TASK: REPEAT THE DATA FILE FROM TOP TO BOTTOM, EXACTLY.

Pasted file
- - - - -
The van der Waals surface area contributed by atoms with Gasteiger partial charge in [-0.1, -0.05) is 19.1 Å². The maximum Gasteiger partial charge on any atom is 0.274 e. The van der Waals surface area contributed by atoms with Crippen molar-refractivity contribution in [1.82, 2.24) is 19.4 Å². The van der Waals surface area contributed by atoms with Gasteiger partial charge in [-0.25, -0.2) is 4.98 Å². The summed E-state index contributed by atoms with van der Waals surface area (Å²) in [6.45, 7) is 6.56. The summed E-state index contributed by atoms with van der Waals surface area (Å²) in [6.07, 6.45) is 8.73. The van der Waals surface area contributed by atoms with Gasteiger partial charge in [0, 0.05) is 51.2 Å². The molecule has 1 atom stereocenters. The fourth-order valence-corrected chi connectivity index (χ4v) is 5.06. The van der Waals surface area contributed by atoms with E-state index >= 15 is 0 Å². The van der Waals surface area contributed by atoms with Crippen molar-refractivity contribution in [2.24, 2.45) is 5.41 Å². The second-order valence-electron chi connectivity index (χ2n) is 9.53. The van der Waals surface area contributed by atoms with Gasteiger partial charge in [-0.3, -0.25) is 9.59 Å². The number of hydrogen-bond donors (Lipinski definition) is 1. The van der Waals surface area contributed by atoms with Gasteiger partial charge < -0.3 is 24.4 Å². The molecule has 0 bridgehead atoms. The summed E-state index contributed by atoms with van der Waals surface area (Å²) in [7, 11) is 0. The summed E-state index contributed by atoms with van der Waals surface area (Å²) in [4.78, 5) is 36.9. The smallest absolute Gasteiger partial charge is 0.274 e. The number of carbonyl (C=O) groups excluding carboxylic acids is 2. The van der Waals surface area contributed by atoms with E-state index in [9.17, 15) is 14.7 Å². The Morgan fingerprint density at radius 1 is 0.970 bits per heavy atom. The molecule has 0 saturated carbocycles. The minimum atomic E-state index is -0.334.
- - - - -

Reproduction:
The van der Waals surface area contributed by atoms with Gasteiger partial charge in [-0.1, -0.05) is 19.1 Å². The maximum Gasteiger partial charge on any atom is 0.274 e. The van der Waals surface area contributed by atoms with Crippen molar-refractivity contribution in [1.82, 2.24) is 19.4 Å². The van der Waals surface area contributed by atoms with Gasteiger partial charge in [-0.25, -0.2) is 4.98 Å². The summed E-state index contributed by atoms with van der Waals surface area (Å²) in [6.45, 7) is 6.56. The summed E-state index contributed by atoms with van der Waals surface area (Å²) in [6.07, 6.45) is 8.73. The van der Waals surface area contributed by atoms with Gasteiger partial charge in [0, 0.05) is 51.2 Å². The molecule has 1 atom stereocenters. The fourth-order valence-corrected chi connectivity index (χ4v) is 5.06. The van der Waals surface area contributed by atoms with E-state index >= 15 is 0 Å². The van der Waals surface area contributed by atoms with Crippen molar-refractivity contribution in [2.24, 2.45) is 5.41 Å². The second-order valence-electron chi connectivity index (χ2n) is 9.53. The van der Waals surface area contributed by atoms with Gasteiger partial charge in [-0.3, -0.25) is 9.59 Å². The number of hydrogen-bond donors (Lipinski definition) is 1. The van der Waals surface area contributed by atoms with Gasteiger partial charge < -0.3 is 24.4 Å². The molecule has 0 bridgehead atoms. The summed E-state index contributed by atoms with van der Waals surface area (Å²) in [7, 11) is 0. The summed E-state index contributed by atoms with van der Waals surface area (Å²) in [4.78, 5) is 36.9. The smallest absolute Gasteiger partial charge is 0.274 e. The number of carbonyl (C=O) groups excluding carboxylic acids is 2. The van der Waals surface area contributed by atoms with E-state index in [9.17, 15) is 14.7 Å². The Morgan fingerprint density at radius 1 is 0.970 bits per heavy atom. The molecule has 0 saturated carbocycles. The minimum atomic E-state index is -0.334.